Scheme now in hands of Sadiq Khan and Michael Gove after Wandsworth council votes to refuse application
Allies & Morrison’s plans for the biggest expansion of Wimbledon’s grounds in the championship’s history have suffered a major planning setback.
Wandsworth council voted against consent for around 10% of the 73-acre site, backing a recommendation to refuse made by the local authority’s planning officers last week.
While the proposals to treble the size of the All England Lawn Tennis Club’s (AELTC) grounds received consent from Merton council last month, the decision puts the future of the scheme in doubt as both councils need to approve the application for it to go ahead.
London mayor Sadiq Khan now has two weeks to decide whether or not to take over the application, a move which could also be taken by secretary of state for levelling up, housing and communities Michael Gove.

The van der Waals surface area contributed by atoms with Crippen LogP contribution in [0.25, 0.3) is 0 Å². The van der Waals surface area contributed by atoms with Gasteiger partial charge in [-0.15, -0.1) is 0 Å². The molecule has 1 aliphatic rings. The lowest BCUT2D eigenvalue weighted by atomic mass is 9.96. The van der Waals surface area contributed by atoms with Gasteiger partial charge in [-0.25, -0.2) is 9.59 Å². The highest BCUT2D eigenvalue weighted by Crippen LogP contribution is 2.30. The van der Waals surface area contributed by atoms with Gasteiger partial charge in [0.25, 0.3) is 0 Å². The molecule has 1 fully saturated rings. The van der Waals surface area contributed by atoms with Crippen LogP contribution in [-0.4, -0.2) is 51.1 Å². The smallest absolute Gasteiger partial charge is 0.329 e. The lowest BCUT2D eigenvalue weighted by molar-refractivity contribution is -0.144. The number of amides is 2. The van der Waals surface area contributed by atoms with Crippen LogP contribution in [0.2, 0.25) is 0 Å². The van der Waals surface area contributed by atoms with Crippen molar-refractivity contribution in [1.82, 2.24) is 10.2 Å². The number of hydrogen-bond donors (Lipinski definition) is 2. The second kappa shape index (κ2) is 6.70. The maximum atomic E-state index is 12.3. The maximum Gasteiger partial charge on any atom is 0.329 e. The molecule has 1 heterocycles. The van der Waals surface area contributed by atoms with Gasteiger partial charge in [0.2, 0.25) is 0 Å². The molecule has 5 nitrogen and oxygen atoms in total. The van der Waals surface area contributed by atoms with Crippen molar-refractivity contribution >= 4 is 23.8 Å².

Allies & Morrison’s plans would add an 8,000-seat show court and 38 new grass courts on land east of the existing Centre Court and No.1 Court.
The AELTC has described the scheme as “one of the greatest sporting transformations for London since the 2012 Olympics”.
Organisers of the championships have argued that the expansion is necessary to stop Wimbledon falling behind the three other grand-slam tournaments, the Australian, French and US opens.
There has also been a longstanding wish to hold the tournament’s qualifying event on site rather than three miles away in Roehampton.
The club has promised to create a new 23-acre public park in the style of Capability Brown, the original designer of the grade II*-listed Wimbledon Park.
But Wandsworth planning officers said the plans constitute “inappropriate development” and would cause “substantial harm to the openness” of the metropolitan open land.
“Naturally, we are disappointed by the London Borough of Wandsworth’s decision,” AELTC chief executive Sally Bolton said.
She added: “We firmly believe the AELTC Wimbledon Park Project offers significant social, economic and environmental improvements, including turning 23 acres of previously private land into a new public park, alongside hundreds of jobs and tens of millions of pounds in economic benefits for our neighbours in Wandsworth, Merton and across London.”